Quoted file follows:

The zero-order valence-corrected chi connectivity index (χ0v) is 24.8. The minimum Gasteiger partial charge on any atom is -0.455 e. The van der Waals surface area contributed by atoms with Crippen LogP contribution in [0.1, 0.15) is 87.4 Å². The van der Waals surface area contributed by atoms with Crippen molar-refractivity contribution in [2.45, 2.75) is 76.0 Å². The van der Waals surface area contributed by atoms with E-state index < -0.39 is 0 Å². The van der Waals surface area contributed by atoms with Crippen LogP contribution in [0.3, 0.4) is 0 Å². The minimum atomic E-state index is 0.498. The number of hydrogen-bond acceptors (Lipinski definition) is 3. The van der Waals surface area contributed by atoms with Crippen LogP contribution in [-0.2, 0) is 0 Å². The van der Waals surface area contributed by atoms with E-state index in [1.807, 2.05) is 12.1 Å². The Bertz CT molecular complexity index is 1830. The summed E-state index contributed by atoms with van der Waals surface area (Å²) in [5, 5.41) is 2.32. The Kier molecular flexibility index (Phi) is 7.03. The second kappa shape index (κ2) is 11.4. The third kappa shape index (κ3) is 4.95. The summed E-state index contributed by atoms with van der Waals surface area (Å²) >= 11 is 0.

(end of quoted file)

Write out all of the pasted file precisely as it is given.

The zero-order valence-corrected chi connectivity index (χ0v) is 24.8. The minimum Gasteiger partial charge on any atom is -0.455 e. The van der Waals surface area contributed by atoms with Crippen LogP contribution in [0.1, 0.15) is 87.4 Å². The van der Waals surface area contributed by atoms with Crippen molar-refractivity contribution in [2.45, 2.75) is 76.0 Å². The van der Waals surface area contributed by atoms with E-state index < -0.39 is 0 Å². The van der Waals surface area contributed by atoms with Crippen LogP contribution in [0.3, 0.4) is 0 Å². The minimum atomic E-state index is 0.498. The number of hydrogen-bond acceptors (Lipinski definition) is 3. The van der Waals surface area contributed by atoms with Crippen LogP contribution in [-0.2, 0) is 0 Å². The van der Waals surface area contributed by atoms with E-state index in [1.807, 2.05) is 12.1 Å². The Bertz CT molecular complexity index is 1830. The summed E-state index contributed by atoms with van der Waals surface area (Å²) in [5, 5.41) is 2.32. The Kier molecular flexibility index (Phi) is 7.03. The second kappa shape index (κ2) is 11.4. The third kappa shape index (κ3) is 4.95. The summed E-state index contributed by atoms with van der Waals surface area (Å²) >= 11 is 0.